Rock Against Racism: the story of the Anti Nazi League Carnival and the rise of The Clash

The Clash onstage
(Image credit: Val Wilmer / Getty Images)

Forget the fabled 100 Club Punk Festival of September 1976. It wasn’t until the Anti-Nazi League’s Rock Against Racism Carnival in April ’78 that punk truly graduated from being a metropolitan, elitist cult into a populist movement to be reckoned with.

“There was a triumphal feeling about the event,” remembers bill topper Tom Robinson. “Never before had so many people been mobilised for that sort of cause. It was our Woodstock.”

Anti-Nazi League co-founder and Labour cabinet minister Peter Hain, meanwhile, reflects on the event’s wider influence: “The carnival was a complete watershed, a fusion of popular culture and politics that had not been achieved before and that has only since come close with the Free Nelson Mandela concert at Wembley a decade later.

“I thought it was the critical blow against the National Front. It mobilised a generation of young people – students, schoolchildren and others, especially working-class kids. I remember vividly at that carnival punks and skins coming out against the Nazis. It was a dangerous time, and it could have gone the other way. I think it was decisive in running the NF out of town, and it helped create a climate in which being racist was not acceptable.”

April 30 was the first big date on the 1978 punk calendar and nobody really knew what to expect. Had the kids in ripped T-shirts survived 1977’s long, hard winter of discontent? While The Clash had politicised punk in the sense that they talked a good argument, and liked to paint slogans on their clothes and pose in the Falls Road, it was the Tom Robinson Band that actually got punks wearing Rock Against Racism badges and marching against the National Front.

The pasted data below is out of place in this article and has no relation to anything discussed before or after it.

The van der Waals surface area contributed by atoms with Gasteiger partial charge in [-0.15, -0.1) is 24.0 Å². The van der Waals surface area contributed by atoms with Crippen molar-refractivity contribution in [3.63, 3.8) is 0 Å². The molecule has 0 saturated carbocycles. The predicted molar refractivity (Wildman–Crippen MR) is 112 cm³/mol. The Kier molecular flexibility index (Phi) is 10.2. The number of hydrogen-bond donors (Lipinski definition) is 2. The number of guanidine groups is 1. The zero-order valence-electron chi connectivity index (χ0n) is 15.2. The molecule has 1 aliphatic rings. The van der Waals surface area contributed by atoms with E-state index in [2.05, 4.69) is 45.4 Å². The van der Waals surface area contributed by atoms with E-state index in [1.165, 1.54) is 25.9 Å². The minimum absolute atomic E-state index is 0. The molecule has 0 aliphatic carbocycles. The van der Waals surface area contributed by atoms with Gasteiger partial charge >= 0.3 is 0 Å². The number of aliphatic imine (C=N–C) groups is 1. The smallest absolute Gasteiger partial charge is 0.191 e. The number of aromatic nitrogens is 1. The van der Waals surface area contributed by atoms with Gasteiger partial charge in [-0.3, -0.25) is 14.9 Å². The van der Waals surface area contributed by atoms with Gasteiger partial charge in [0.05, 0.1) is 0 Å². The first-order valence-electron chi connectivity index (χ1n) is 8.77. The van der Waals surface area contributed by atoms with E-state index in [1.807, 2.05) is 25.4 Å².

Three coaches set off from Chelmsford on Sunday morning, and there was much conjecture as to how many people would turn up. It had been reported that RAR were expecting up to 30,000 (a rough estimate based on the number of badges they’d shifted). Even by ’78, punk’s true pulling power remained unproven. The coaches parked-up close to Trafalgar Square, which was rammed with placard-wielding politicos.

Eventually, with regimented chants of ‘Black and white unite and fight, smash the National Front’ we trudged towards the East End, where phalanxes of police held back counter-demonstrating skinheads at various flashpoints along the route.

As the crowds swelled, trepidation gave way to triumph and the adrenalin pumped like raw amphetamine as we approached the park entrance. On hearing X-Ray Spex explode into life we ran the last few hundred yards to find all our expectations surpassed: there were 80,000 in the park and they all appeared to be pogoing. X-Ray Spex were utterly astounding, although Poly Styrene’s foghorn delivery immediately showed the limitations of the PA.

And so, as The Clash took to the stage, herds of feather-spitting punks cautiously clasped onto plastic cups of tea. The Clash were on fire, feeding off of an ecstatic audience and premiering as yet unrecorded material (eventually released on Give ‘Em Enough Rope the following November) like Tommy Gun and The Last Gang In Town. The show was a revelation; other than the cheap speed blur of the first album, the only hints as to The Clash’s (and therefore punk’s) future had come in the shape of Complete Control and Clash City Rockers, two solid chunks of self-mythologising.